By watching the actions of Chrysal and Azema the Prince decides that the palace is enchanted and shows up human nature as it is and everybody is affected by it, but him. Now Mirza enters looking for her diary. She, too, confesses to the Prince that she knows the palace is enchanted. The Prince tells Mirza he loves her and asks, fully knowing that she must say the truth, "Do you love me?" Mirza asks him not to make her answer and he lets her go. He thinks she is pure, wise and true. Watch out!

The Princess returns in time to hear the Prince talking to himself and thinks he is talking about her. She asks his forgiveness for going off before. He tells her he was thinking of Mirza and tells the Princess that Mirza loves him. The Princess breaks their bond and gives him his freedom, and then pleads with him to take her back and give her until the night to sort out the idea she has that the place is enchanted. She wants to get the truth from her father.

Palmis has a thought which has come down through the century. She has found out what has gone on between the Prince and Princess, and tries to console Zeolide with "When men are over head and ears in love, they cannot tell the truth -- they must deceive, though the deception tell against themselves!" Chrysal enters and tells the truth of his fortune-hunting to his (former) girlfriend and she says she can no longer endure him. Zoram enters and tells Palmis that he has loved her and tried much cunning to get her away from Chrysal. Again the duel is on.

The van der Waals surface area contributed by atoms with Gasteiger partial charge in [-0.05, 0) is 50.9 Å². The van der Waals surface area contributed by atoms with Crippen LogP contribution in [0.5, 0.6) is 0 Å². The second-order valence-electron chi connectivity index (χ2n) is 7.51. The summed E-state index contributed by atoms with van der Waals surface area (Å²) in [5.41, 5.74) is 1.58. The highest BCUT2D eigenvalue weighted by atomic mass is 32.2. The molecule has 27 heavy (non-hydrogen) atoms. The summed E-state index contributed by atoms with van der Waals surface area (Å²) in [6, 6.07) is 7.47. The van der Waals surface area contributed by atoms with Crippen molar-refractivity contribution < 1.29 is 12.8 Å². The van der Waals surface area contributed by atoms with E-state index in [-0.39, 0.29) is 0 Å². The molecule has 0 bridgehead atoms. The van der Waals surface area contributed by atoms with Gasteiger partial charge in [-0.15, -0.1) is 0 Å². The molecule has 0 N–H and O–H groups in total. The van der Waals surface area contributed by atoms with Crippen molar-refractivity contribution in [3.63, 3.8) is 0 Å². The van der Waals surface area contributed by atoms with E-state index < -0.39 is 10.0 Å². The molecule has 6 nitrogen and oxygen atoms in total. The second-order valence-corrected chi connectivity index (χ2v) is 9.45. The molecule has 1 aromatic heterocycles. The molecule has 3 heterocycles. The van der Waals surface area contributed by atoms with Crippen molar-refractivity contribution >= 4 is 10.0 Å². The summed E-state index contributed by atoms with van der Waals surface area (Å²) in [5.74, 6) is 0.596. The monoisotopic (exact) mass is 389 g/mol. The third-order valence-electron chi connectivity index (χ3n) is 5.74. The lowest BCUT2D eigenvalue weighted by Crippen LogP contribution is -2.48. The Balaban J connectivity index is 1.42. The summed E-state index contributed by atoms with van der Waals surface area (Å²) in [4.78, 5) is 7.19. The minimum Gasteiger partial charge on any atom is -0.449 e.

After the King admits to making love to Mirza in the shrubbery and Mirza admits that she hates the King, he suspects that his talisman is not operating correctly. Gelanor looks at it and finds it to be a forgery (no inscription on the hinge!). Well, it's "Everybody back to the bus!" time. The King wants to leave!


Act III takes place at night on the Avenue of Palms. Chrysal has a sword and is ready for the duel with Zoram. He speaks in a valiant manner, yet reveals to the old steward that he is a cowardly knight and that he is afraid that Zoram will accidently score a win. When Zoram arrives they tell each other how afraid they are of each other but with bravado. They begin to fight. Gelanor tries to stop the fight by telling them about the enchantment. He tells them that it was what they thought, not what they said, that made the difference. The men decide that they don't care what thoughts one has, but what matters is what one speaks out loud. They shake hands. Gelanor laments that honor is the one virtue which causes more harm than half the other vices on earth.